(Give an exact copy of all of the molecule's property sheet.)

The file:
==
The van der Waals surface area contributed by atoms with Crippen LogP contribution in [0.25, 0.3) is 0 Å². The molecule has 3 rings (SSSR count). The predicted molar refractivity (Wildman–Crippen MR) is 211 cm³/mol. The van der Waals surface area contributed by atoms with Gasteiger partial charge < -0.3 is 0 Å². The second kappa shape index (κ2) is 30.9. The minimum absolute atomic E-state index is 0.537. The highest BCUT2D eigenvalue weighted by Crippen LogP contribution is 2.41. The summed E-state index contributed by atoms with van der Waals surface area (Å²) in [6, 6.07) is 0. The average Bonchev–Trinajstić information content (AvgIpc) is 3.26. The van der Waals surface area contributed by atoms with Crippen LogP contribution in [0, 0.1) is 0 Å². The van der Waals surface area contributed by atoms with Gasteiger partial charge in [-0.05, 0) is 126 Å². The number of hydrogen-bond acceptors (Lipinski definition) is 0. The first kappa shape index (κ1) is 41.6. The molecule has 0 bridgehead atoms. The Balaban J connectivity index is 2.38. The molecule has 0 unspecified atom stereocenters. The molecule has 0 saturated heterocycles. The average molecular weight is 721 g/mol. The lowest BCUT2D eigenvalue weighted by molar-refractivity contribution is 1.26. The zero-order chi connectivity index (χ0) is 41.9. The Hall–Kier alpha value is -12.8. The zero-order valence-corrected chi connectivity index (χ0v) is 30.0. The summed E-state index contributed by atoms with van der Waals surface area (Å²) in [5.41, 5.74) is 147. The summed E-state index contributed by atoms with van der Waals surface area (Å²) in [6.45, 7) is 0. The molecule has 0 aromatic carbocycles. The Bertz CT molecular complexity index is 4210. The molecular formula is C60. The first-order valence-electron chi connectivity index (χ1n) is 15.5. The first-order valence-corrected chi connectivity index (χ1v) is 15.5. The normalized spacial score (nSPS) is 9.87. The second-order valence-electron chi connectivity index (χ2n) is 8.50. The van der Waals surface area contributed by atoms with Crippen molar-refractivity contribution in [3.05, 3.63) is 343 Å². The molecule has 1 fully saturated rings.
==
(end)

The van der Waals surface area contributed by atoms with Crippen LogP contribution in [0.25, 0.3) is 0 Å². The molecule has 3 rings (SSSR count). The predicted molar refractivity (Wildman–Crippen MR) is 211 cm³/mol. The van der Waals surface area contributed by atoms with Gasteiger partial charge < -0.3 is 0 Å². The second kappa shape index (κ2) is 30.9. The minimum absolute atomic E-state index is 0.537. The highest BCUT2D eigenvalue weighted by Crippen LogP contribution is 2.41. The summed E-state index contributed by atoms with van der Waals surface area (Å²) in [6, 6.07) is 0. The average Bonchev–Trinajstić information content (AvgIpc) is 3.26. The van der Waals surface area contributed by atoms with Crippen LogP contribution in [0, 0.1) is 0 Å². The van der Waals surface area contributed by atoms with Gasteiger partial charge in [-0.05, 0) is 126 Å². The number of hydrogen-bond acceptors (Lipinski definition) is 0. The first kappa shape index (κ1) is 41.6. The molecule has 0 bridgehead atoms. The Balaban J connectivity index is 2.38. The molecule has 0 unspecified atom stereocenters. The molecule has 0 saturated heterocycles. The average molecular weight is 721 g/mol. The lowest BCUT2D eigenvalue weighted by molar-refractivity contribution is 1.26. The zero-order chi connectivity index (χ0) is 41.9. The Hall–Kier alpha value is -12.8. The zero-order valence-corrected chi connectivity index (χ0v) is 30.0. The summed E-state index contributed by atoms with van der Waals surface area (Å²) in [5.41, 5.74) is 147. The summed E-state index contributed by atoms with van der Waals surface area (Å²) in [6.45, 7) is 0. The molecule has 0 aromatic carbocycles. The Bertz CT molecular complexity index is 4210. The molecular formula is C60. The first-order valence-electron chi connectivity index (χ1n) is 15.5. The first-order valence-corrected chi connectivity index (χ1v) is 15.5. The normalized spacial score (nSPS) is 9.87. The second-order valence-electron chi connectivity index (χ2n) is 8.50. The van der Waals surface area contributed by atoms with Crippen molar-refractivity contribution in [3.05, 3.63) is 343 Å². The molecule has 1 fully saturated rings.